Bank stress tests to focus on housing market
The Bank of England will test whether lenders can withstand a shock in the property market, after it found buyers were spending a higher proportion of their incomes on mortgages than at any time since 2005.
The bank's Financial Policy Committee (FPC) said on Thursday it would be "vigilant to emerging vulnerabilities".
It will also assess the risk posed by a sharp rise in interest rates.
In the past year, house prices in the UK rose by about 10%.
The bank will conduct the tests on lenders as part of a European Union-wide test this year.
The FPC, which has responsibility to monitor the strength of the financial system, said it would "continue to monitor conditions closely, and will take further proportionate and graduated actions if warranted".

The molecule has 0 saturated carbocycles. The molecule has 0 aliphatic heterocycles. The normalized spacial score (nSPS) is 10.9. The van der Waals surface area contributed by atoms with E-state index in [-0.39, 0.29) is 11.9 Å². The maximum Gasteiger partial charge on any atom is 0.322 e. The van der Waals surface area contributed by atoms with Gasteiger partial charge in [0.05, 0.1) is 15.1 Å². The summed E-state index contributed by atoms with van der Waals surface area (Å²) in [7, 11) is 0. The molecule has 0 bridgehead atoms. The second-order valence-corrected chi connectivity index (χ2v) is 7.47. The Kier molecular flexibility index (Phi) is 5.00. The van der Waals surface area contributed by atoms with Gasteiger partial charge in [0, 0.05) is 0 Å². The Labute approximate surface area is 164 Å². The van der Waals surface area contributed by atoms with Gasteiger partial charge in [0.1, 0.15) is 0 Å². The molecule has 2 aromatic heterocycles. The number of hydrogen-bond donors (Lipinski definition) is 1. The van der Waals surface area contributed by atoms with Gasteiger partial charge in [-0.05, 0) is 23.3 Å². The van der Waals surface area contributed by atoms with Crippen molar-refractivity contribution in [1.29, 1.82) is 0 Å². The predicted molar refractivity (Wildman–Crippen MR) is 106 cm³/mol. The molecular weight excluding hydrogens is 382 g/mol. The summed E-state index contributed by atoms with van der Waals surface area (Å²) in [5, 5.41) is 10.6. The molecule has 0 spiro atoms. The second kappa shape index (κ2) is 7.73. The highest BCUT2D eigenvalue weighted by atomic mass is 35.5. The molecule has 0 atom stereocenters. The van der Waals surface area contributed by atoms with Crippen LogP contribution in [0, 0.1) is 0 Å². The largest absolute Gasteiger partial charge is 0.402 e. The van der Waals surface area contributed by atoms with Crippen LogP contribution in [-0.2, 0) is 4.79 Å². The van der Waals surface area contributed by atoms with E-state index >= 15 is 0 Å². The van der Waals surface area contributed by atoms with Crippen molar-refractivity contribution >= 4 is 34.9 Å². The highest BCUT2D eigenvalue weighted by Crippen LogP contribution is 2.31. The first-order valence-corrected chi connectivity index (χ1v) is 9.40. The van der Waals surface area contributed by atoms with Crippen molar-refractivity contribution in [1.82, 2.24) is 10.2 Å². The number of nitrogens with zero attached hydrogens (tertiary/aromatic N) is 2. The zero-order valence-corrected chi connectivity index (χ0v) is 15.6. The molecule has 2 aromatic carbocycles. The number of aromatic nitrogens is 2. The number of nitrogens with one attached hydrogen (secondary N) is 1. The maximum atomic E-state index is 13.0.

It added: "A key part of the scenario would examine the resilience of the banks to a housing market shock and a snap back in interest rates."
The FPC's comments were made in a report on its latest quarterly meeting. The body also said it hoped to have the power from June to set interest rate scenarios, which lenders would have to consider before granting a loan.
The scenarios are being developed in conjunction with the Financial Conduct Authority (FCA), which has a key role in protecting consumers.
From next month the FCA will oversee tougher home loan underwriting standards.